It's a gas – but which gas is it?

Boudicca Cerese is an environmental scientist and a regional co-ordinator for Lock the Gate Alliance.

The last two years have seen a massive expansion in the coal seam gas industry in eastern Australia with over 18,000 coal seam gas (CSG) production wells approved in Queensland and increasing exploration and production across many parts of New South Wales. In the Northern Rivers more than 13,500 square kilometres is covered by petroleum leases and there are three companies actively exploring for gas. This frenzied growth in CSG operations across the eastern seaboard has been matched by an increasing awareness of the risks associated with CSG extraction and a burgeoning opposition to the industry. However, many people are unaware of the other forms of unconventional gas currently being targetted for exploration locally and across Australia.

Typically, natural or conventional gas is found in large permeable rock reservoirs and can usually be extracted quite readily and easily, whilst unconventional natural gas is gas that is found in less permeable deposits and is therefore more difficult and less economical to extract. Unconventional gas reservoirs have been identified for many decades but commercial development of such fields did not commence in earnest in North America until the mid to late 1970s with an increase in demand for natural gas, increasing prices and significant advances in extraction technologies. In Australia, the commercial production of CSG began in 1996 in the Bowen Basin, Queensland and since then production has increased rapidly, particularly since the early 2000s. According to government sources, as of September 2011 there were 4489 CSG wells drilled in Queensland and 493 in New South Wales.(1)

Many readers would already be aware of the shale gas industry in the US, which was the subject of the award-winning film Gasland. The gas that is found in shale beds is similar geologically to coal seam gas in that the gas is still present in the source rock, not having migrated to a permeable reservoir. Australia's shale gas reserves are currently estimated to exceed reserves of CSG, with exploration for shale gas currently taking place across several states, the most advanced operations being located in the Cooper Basin in South Australia and the region just north of Perth in Western Australia.

Another type of unconventional gas also being targetted for exploration in Australia is tight gas (aka tight sands/sandstone gas). This is gas that is located in a very tight formation underground, trapped in extraordinarily impermeable, hard rock, or trapped in sandstone or limestone formations that are atypically impermeable and nonporous. Tight gas is sometimes referred to as conventional because, geologically speaking, it is held in similar rock reservoirs to typical conventional gas. However, in terms of extraction, it is definitely an unconventional gas as many wells need to be drilled to extract viable quantities of gas and extraction techniques such as fracture stimulation (fracking) are needed to achieve gas flow. The process of acidation is also often carried out following fracking, which involves pumping the well with acids that dissolve the limestone, dolomite and calcite cement between the sediment grains of the reservoir rocks. Exploration for tight gas is occurring in many parts of Australia with significant reserves already identified in the Gippsland region of Victoria.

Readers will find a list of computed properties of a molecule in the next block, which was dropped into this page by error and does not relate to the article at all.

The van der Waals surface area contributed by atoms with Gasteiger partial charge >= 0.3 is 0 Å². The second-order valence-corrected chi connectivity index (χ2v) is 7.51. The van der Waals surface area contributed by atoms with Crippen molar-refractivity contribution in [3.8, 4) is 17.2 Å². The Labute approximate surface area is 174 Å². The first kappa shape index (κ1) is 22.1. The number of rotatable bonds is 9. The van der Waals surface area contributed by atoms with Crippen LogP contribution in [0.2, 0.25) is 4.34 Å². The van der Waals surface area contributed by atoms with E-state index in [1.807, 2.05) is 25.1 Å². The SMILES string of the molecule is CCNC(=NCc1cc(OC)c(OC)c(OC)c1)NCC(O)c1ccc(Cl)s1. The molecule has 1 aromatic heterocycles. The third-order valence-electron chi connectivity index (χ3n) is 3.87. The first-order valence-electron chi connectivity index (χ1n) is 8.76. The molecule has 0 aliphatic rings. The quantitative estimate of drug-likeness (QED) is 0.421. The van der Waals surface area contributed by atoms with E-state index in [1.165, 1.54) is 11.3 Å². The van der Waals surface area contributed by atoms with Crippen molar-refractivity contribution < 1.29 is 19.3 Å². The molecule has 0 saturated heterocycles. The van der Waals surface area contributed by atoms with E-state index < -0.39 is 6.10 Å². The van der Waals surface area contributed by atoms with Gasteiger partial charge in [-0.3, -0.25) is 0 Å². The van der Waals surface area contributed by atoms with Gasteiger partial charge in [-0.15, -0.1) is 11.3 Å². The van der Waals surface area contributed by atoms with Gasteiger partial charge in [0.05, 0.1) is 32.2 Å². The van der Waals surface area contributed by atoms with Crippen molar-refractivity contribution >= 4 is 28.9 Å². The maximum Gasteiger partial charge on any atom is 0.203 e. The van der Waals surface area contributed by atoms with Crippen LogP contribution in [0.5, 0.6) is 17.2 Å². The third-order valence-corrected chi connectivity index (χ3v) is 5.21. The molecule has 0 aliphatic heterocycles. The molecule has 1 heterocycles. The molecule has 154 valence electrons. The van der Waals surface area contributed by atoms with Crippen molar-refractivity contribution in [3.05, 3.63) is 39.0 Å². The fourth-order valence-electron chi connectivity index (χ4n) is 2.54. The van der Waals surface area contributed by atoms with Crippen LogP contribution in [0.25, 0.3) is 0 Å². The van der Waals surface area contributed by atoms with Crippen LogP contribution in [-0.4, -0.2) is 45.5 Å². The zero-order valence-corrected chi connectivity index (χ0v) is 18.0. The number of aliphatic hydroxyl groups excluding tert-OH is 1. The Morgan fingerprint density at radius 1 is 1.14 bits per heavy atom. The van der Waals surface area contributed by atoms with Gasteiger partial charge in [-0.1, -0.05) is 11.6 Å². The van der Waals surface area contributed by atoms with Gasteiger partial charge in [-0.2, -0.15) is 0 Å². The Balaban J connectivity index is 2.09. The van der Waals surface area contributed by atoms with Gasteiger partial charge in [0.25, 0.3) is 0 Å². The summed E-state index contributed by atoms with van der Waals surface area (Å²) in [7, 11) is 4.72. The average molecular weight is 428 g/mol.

The gas-bearing structures underlying the Northern Rivers that are currently being explored contain coal seam gas, tight gas and conventional gas. The distinction between tight and conventional gas is not always made by gas companies, with tight sandstone gas reservoirs often simply labelled as conventional. However, publicly available company documents clearly state that 'the sandstone reservoirs of the Clarence-Moreton [Basin] are relatively tight' and 'some or most reservoirs may need some form of stimulation to achieve commercial flow rates'(2). These documents confirm that fracking would be required to make tight gas extraction economically viable in the Northern Rivers.

The Kingfisher gas field underlying the area around Casino contains significant tight gas sections(3), and is the location of the exploration well that was fracked by Metgasco in 2010. Seismic exploration by Metgasco 'indicates the existence of a large number of Kingfisher look-alike conventional/tight [gas] plays'(4), including the Greater Mackellar Structure, which is the target of the seismic testing and exploration drilling planned this year by Metgasco around the Rock Valley/Bungabee areas. The pilot production well that is planned for Red Sky Energy's Talma well site near Whiporie is also targetting tight sandstone gas(5).

Regardless of the type of unconventional gas, the large numbers of wells needed and the invasive technologies used to extract the gas mean that full-scale gas production involves a massive industrialisation of natural and rural landscapes. The strong resistance to this industry in the Northern Rivers makes it abundantly clear that local residents do not want to live in a gas field. Opposition to the proposed industrialisation of our beautiful region has united people from all walks of life and political persuasions into a fast-growing mass movement that is totally committed to achieving a CSG-free Northern Rivers.

1. Pazzano, C. 2012 (SBS World News), Factbox: CSG in Australia.

2. Bailleau Research, 2011, Initiation of Coverage: Metgasco Ltd. by Bailleau Stockbroking.

3. David Johnson (Metgasco managing director) 2010, "Presentation to Rodman & Renshaw Conference".

4. Bailleau Research, 2011, Initiation of Coverage: Metgasco Ltd. by Bailleau Stockbroking.

5. Red Sky Energy, 2011, ASX Announcement, Resource Study Confirms Prospectivity.


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